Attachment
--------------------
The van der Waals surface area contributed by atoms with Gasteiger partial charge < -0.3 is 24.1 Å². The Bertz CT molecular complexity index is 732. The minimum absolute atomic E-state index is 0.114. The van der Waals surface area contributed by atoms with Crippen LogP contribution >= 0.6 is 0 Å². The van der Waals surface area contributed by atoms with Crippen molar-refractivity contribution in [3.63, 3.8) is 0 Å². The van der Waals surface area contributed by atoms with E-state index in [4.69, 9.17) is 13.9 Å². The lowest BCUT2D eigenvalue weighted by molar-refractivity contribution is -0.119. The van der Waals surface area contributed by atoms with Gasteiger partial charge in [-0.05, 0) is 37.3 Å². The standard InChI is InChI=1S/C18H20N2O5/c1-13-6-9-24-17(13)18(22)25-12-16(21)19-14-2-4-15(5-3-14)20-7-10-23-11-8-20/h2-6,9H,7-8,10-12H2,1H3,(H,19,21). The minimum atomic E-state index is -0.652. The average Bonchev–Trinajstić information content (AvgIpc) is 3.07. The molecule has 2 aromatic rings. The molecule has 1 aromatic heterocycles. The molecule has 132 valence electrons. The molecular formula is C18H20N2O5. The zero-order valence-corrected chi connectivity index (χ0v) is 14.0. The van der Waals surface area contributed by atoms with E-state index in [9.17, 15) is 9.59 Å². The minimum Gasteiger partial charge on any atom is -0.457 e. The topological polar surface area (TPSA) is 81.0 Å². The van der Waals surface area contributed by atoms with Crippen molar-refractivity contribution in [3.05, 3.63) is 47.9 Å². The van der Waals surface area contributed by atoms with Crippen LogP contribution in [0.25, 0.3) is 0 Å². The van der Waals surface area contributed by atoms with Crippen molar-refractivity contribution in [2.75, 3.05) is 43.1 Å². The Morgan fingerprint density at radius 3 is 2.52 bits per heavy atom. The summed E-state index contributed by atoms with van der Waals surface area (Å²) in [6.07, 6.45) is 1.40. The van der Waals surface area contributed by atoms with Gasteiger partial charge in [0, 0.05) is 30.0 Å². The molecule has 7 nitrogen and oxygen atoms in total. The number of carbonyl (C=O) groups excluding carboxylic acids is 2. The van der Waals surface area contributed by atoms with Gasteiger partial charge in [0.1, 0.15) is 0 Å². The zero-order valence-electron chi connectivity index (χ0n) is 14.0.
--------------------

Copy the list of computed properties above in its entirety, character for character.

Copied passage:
The van der Waals surface area contributed by atoms with Gasteiger partial charge < -0.3 is 24.1 Å². The Bertz CT molecular complexity index is 732. The minimum absolute atomic E-state index is 0.114. The van der Waals surface area contributed by atoms with Crippen LogP contribution >= 0.6 is 0 Å². The van der Waals surface area contributed by atoms with Crippen molar-refractivity contribution in [3.63, 3.8) is 0 Å². The van der Waals surface area contributed by atoms with E-state index in [4.69, 9.17) is 13.9 Å². The lowest BCUT2D eigenvalue weighted by molar-refractivity contribution is -0.119. The van der Waals surface area contributed by atoms with Gasteiger partial charge in [-0.05, 0) is 37.3 Å². The standard InChI is InChI=1S/C18H20N2O5/c1-13-6-9-24-17(13)18(22)25-12-16(21)19-14-2-4-15(5-3-14)20-7-10-23-11-8-20/h2-6,9H,7-8,10-12H2,1H3,(H,19,21). The minimum atomic E-state index is -0.652. The average Bonchev–Trinajstić information content (AvgIpc) is 3.07. The molecule has 2 aromatic rings. The molecule has 1 aromatic heterocycles. The molecule has 132 valence electrons. The molecular formula is C18H20N2O5. The zero-order valence-corrected chi connectivity index (χ0v) is 14.0. The van der Waals surface area contributed by atoms with E-state index in [9.17, 15) is 9.59 Å². The minimum Gasteiger partial charge on any atom is -0.457 e. The topological polar surface area (TPSA) is 81.0 Å². The van der Waals surface area contributed by atoms with Crippen molar-refractivity contribution in [3.05, 3.63) is 47.9 Å². The van der Waals surface area contributed by atoms with Crippen LogP contribution in [0.25, 0.3) is 0 Å². The van der Waals surface area contributed by atoms with Crippen molar-refractivity contribution in [2.75, 3.05) is 43.1 Å². The Morgan fingerprint density at radius 3 is 2.52 bits per heavy atom. The summed E-state index contributed by atoms with van der Waals surface area (Å²) in [6.07, 6.45) is 1.40. The van der Waals surface area contributed by atoms with Gasteiger partial charge in [0, 0.05) is 30.0 Å². The molecule has 7 nitrogen and oxygen atoms in total. The number of carbonyl (C=O) groups excluding carboxylic acids is 2. The van der Waals surface area contributed by atoms with Gasteiger partial charge in [0.1, 0.15) is 0 Å². The zero-order valence-electron chi connectivity index (χ0n) is 14.0.